but either way we should have some background detail about the Kodama state in QG, which please contribute to if you wish and I will try to assemble here in this thread.

    I guess I better give links to the two new Kodama papers by Randono, in case anyone hasnt got them already
    https://www.physicsforums.com/showthread.php?t=143886
    http://arxiv.org/abs/gr-qc/0611073
    http://arxiv.org/abs/gr-qc/0611074
     
    Last edited: Nov 16, 2006
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  3. Nov 15, 2006 #2

    marcus

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    I just attended 3 talks by Edward Witten (monday, tuesday, wednesday---the third was a couple of hours ago) and was freshly impressed by his impressivness.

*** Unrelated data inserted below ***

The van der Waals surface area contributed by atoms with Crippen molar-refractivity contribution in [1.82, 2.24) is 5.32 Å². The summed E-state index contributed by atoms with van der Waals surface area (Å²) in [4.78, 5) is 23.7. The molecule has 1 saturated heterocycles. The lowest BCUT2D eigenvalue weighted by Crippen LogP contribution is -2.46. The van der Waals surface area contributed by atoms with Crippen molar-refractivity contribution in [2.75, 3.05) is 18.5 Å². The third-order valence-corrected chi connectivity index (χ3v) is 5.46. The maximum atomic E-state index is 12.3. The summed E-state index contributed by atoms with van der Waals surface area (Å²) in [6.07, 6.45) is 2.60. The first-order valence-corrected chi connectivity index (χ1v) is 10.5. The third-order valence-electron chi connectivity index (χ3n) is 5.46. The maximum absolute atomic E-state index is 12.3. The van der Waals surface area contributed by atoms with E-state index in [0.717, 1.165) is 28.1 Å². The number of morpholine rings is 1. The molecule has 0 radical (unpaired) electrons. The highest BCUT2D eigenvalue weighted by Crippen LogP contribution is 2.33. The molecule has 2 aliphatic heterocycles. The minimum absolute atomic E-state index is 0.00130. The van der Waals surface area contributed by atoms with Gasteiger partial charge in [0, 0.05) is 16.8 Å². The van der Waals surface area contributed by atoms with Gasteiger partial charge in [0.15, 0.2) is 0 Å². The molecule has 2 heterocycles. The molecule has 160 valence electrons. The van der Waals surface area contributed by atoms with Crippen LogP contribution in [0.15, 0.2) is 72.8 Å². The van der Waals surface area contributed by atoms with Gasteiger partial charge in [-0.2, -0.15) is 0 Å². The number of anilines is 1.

so I have some subjective feel for the weight with which he put the quietus on the Kodama. just the slightest word---the barely perceptible shake of the head. that's part of the story, i suppose.

    Here is Smolin's key paper, bear in mind that this 2002 paper was what he used as his TEXTBOOK when he taught a 25 lecture introductory QG course this spring 2006 semester---that you can watch video at Perimeter media. that is how central this paper is in Smolin view of QG.

    http://arxiv.org/abs/hep-th/0209079
    Quantum gravity with a positive cosmological constant
    Lee Smolin
    59 pages